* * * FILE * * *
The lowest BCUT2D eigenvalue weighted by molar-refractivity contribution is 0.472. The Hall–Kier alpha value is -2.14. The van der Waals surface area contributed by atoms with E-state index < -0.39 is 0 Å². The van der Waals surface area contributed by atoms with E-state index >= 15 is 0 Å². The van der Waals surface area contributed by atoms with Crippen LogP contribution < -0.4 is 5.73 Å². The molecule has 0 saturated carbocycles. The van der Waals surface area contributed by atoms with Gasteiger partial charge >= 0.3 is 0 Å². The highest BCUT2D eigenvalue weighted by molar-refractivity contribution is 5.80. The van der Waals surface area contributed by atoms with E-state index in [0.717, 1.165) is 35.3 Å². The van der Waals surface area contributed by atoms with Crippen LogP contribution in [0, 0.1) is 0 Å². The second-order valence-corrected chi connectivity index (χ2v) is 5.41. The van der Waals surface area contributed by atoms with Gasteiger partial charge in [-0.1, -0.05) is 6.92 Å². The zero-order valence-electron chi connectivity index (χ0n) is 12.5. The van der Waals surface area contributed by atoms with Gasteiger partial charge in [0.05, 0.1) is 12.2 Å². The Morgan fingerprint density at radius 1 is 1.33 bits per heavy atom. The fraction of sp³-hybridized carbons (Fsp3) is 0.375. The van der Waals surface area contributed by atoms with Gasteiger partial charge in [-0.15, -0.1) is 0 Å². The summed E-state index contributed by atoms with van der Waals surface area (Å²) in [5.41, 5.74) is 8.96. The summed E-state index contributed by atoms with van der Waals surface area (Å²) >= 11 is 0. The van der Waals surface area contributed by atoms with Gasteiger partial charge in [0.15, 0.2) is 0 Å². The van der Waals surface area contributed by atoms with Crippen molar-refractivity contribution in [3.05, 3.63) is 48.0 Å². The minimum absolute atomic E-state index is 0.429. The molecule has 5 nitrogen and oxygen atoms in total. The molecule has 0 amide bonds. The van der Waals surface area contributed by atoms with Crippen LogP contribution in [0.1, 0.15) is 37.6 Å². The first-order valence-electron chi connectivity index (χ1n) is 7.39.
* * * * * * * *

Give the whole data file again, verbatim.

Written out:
The lowest BCUT2D eigenvalue weighted by molar-refractivity contribution is 0.472. The Hall–Kier alpha value is -2.14. The van der Waals surface area contributed by atoms with E-state index < -0.39 is 0 Å². The van der Waals surface area contributed by atoms with E-state index >= 15 is 0 Å². The van der Waals surface area contributed by atoms with Crippen LogP contribution < -0.4 is 5.73 Å². The molecule has 0 saturated carbocycles. The van der Waals surface area contributed by atoms with Gasteiger partial charge >= 0.3 is 0 Å². The highest BCUT2D eigenvalue weighted by molar-refractivity contribution is 5.80. The van der Waals surface area contributed by atoms with E-state index in [0.717, 1.165) is 35.3 Å². The van der Waals surface area contributed by atoms with Crippen LogP contribution in [0, 0.1) is 0 Å². The second-order valence-corrected chi connectivity index (χ2v) is 5.41. The van der Waals surface area contributed by atoms with Gasteiger partial charge in [-0.1, -0.05) is 6.92 Å². The zero-order valence-electron chi connectivity index (χ0n) is 12.5. The van der Waals surface area contributed by atoms with Gasteiger partial charge in [0.05, 0.1) is 12.2 Å². The Morgan fingerprint density at radius 1 is 1.33 bits per heavy atom. The fraction of sp³-hybridized carbons (Fsp3) is 0.375. The van der Waals surface area contributed by atoms with Gasteiger partial charge in [-0.15, -0.1) is 0 Å². The summed E-state index contributed by atoms with van der Waals surface area (Å²) in [5.41, 5.74) is 8.96. The summed E-state index contributed by atoms with van der Waals surface area (Å²) >= 11 is 0. The van der Waals surface area contributed by atoms with Gasteiger partial charge in [0.15, 0.2) is 0 Å². The van der Waals surface area contributed by atoms with Crippen molar-refractivity contribution in [3.05, 3.63) is 48.0 Å². The minimum absolute atomic E-state index is 0.429. The molecule has 5 nitrogen and oxygen atoms in total. The molecule has 0 amide bonds. The van der Waals surface area contributed by atoms with Crippen LogP contribution in [0.1, 0.15) is 37.6 Å². The first-order valence-electron chi connectivity index (χ1n) is 7.39.